Tracking and profiling people for the purpose of advertising can lead to discrimination. Whether intentional or not, the potential for unfair treatment based on inferences about individuals’ characteristics is one of the most serious concerns with surveillance advertising.
Discrimination in Economic Opportunities
Digital platforms are a major source for information about economic opportunities. However, evidence shows that these platforms sometimes display different opportunities to people of different demographics. This is especially concerning when those opportunities are for basic necessities such as housing, employment and credit. While discrimination in those areas is illegal, there are numerous examples of surveillance advertising enabling discriminatory practices in these categories.
- ProPublica reported in 2017 that employment ads on Facebook from multiple companies were targeted to certain age groups, excluding older workers.
- ProPublica reported in 2018 that employment ads from 15 different companies were targeted at specifically men or women, often along gender-stereotypical lines.
- A 2020 study from Carnegie Mellon found discrimination in ads for housing, employment and credit served to non-binary people.
While discrimination in housing, employment, and credit is especially concerning, specific targeting enabled by surveillance advertising inherently allows advertisers to discriminate across all types of ads, for any type of products or services. This limits choices available to certain groups of people.
The same user tracking and profiling that enables surveillance advertising can also be used for price discrimination.
- The Wall Street Journal reported that Staples changed the price shown to users based on their location and distance from rival stores. The article also identified several other companies that adjusted prices depending on a user’s location and/or browsing history.
- ProPublica reported in 2015 that The Princeton Review charged higher prices for SAT test prep to consumers in ZIP codes with higher percentages of Asian Americans.
Beyond actually changing prices, companies use “price steering” to manipulate user spending based on tracking and profiling. Price steering attempts to nudge users towards particular options depending on some characteristic of the user.
- Travel website Orbitz sorted search results to show Mac users more expensive hotel rooms than users with other platforms.
- A 2014 study from Northeastern found that 9 out of the 16 websites they studied engaged in some sort of price steering or price personalization.
How Discrimination Happens
Since surveillance advertising inherently allows ad targeting based on an individual’s personal characteristics, an advertiser can simply decide not to show an ad to certain people. Even if advertisers are prohibited from using an individual’s status in a protected group directly, an advertiser can use a proxy such as location to exclude protected groups. For example, an advertiser could use location as a proxy and exclude people in an area made up of primarily one particular race or ethnicity.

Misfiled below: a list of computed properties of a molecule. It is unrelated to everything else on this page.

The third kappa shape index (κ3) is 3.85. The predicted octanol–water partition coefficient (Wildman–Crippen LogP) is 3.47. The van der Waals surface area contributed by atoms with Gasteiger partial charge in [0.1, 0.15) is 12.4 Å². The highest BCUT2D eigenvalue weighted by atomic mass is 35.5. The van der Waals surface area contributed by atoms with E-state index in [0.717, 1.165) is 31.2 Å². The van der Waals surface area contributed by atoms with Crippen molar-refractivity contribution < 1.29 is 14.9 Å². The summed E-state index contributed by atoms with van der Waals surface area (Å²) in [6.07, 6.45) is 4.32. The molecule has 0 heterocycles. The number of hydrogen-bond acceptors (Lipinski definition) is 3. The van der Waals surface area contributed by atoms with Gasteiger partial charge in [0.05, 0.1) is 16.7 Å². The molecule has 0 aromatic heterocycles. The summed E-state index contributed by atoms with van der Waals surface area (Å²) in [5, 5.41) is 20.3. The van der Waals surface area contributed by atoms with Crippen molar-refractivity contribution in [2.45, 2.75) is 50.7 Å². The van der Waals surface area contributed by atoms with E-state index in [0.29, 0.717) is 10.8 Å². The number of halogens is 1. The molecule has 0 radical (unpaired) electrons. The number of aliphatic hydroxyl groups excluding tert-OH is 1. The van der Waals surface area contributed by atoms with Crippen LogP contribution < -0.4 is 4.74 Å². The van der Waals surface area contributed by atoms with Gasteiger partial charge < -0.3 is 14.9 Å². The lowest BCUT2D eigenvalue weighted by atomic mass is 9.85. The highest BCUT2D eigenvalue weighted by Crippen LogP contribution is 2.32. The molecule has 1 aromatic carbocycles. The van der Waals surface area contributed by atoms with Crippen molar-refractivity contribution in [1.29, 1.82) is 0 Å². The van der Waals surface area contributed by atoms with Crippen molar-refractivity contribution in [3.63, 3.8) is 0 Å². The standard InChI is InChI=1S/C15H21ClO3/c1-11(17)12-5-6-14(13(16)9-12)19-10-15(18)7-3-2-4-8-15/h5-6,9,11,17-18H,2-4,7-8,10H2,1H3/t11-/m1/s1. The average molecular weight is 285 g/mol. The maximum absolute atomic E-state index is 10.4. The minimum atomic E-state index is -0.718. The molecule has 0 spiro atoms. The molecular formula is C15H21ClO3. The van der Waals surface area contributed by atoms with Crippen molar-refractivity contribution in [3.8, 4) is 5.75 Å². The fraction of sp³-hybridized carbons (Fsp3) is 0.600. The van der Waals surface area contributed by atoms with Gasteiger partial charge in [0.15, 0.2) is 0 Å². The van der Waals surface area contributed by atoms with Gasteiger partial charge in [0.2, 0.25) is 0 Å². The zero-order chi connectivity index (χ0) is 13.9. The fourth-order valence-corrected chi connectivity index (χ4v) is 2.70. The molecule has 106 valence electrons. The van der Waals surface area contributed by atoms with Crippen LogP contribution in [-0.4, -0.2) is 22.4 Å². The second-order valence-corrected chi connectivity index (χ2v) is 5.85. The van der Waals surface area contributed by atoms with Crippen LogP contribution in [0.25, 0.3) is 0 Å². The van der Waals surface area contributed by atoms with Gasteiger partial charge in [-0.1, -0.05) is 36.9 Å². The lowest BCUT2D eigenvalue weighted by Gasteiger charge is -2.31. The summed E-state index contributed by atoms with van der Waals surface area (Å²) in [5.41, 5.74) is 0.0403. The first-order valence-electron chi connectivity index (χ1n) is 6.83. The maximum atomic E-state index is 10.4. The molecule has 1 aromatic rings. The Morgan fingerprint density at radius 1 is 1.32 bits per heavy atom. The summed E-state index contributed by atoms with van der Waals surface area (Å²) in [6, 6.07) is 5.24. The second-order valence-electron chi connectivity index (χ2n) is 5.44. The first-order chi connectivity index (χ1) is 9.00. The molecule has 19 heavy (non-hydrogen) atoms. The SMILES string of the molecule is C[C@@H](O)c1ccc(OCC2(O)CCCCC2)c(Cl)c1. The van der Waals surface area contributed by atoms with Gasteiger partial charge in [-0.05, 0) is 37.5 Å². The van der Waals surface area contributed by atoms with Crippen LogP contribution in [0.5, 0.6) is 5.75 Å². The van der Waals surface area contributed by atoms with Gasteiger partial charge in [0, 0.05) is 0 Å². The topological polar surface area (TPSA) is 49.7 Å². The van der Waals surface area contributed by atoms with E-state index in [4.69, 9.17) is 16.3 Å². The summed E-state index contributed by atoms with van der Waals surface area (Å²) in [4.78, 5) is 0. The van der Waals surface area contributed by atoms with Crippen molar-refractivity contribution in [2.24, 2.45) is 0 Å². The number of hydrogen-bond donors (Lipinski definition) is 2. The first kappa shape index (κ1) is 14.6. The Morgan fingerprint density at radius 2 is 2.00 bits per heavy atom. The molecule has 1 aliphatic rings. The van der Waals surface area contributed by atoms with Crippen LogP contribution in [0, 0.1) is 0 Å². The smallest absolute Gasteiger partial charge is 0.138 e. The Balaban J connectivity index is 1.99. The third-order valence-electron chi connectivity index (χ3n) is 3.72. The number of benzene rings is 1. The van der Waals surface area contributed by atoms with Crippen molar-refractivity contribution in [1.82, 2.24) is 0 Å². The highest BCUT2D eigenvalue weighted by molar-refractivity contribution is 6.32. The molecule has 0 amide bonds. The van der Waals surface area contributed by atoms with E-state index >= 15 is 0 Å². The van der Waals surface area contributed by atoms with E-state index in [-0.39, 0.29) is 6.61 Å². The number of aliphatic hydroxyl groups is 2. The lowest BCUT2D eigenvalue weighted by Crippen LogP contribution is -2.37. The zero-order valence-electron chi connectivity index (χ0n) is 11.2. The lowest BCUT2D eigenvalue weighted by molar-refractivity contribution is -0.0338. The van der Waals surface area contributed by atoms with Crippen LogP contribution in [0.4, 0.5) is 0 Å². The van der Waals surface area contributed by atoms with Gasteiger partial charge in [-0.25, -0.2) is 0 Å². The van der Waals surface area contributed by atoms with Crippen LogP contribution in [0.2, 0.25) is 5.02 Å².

However, the automated processes that facilitate surveillance advertising can lead to discrimination even if ads are targeted fairly. A 2019 study found that ad delivery is not only based on individuals’ personal characteristics; how people respond to advertisements and the amount of money businesses want to spend on advertising also play significant roles in determining who sees what ad.
Ad tech companies track how different ads perform with different people. If the data show that certain individuals interact with a particular ad more than others, people like them are more likely to be served that ad in the future, to the exclusion of others in that potential audience. Furthermore, since ad delivery operates on an auction system in which businesses bid for ad targets, those that are willing to pay the most will have their ads shown to the most “valuable” individuals, while those who spend less will end up with a less desirable audience for their ads. These practices can skew ad delivery in a way that results in discrimination against certain people, even if that was not the intent.
Because the inner workings of surveillance advertising are invisible, complex, and highly automated, individuals cannot assess how the offers they see compare to those that other people receive and whether they are being disadvantaged in some way. The benefits of surveillance advertising do not justify the inherent risks of unfair treatment and illegal discrimination.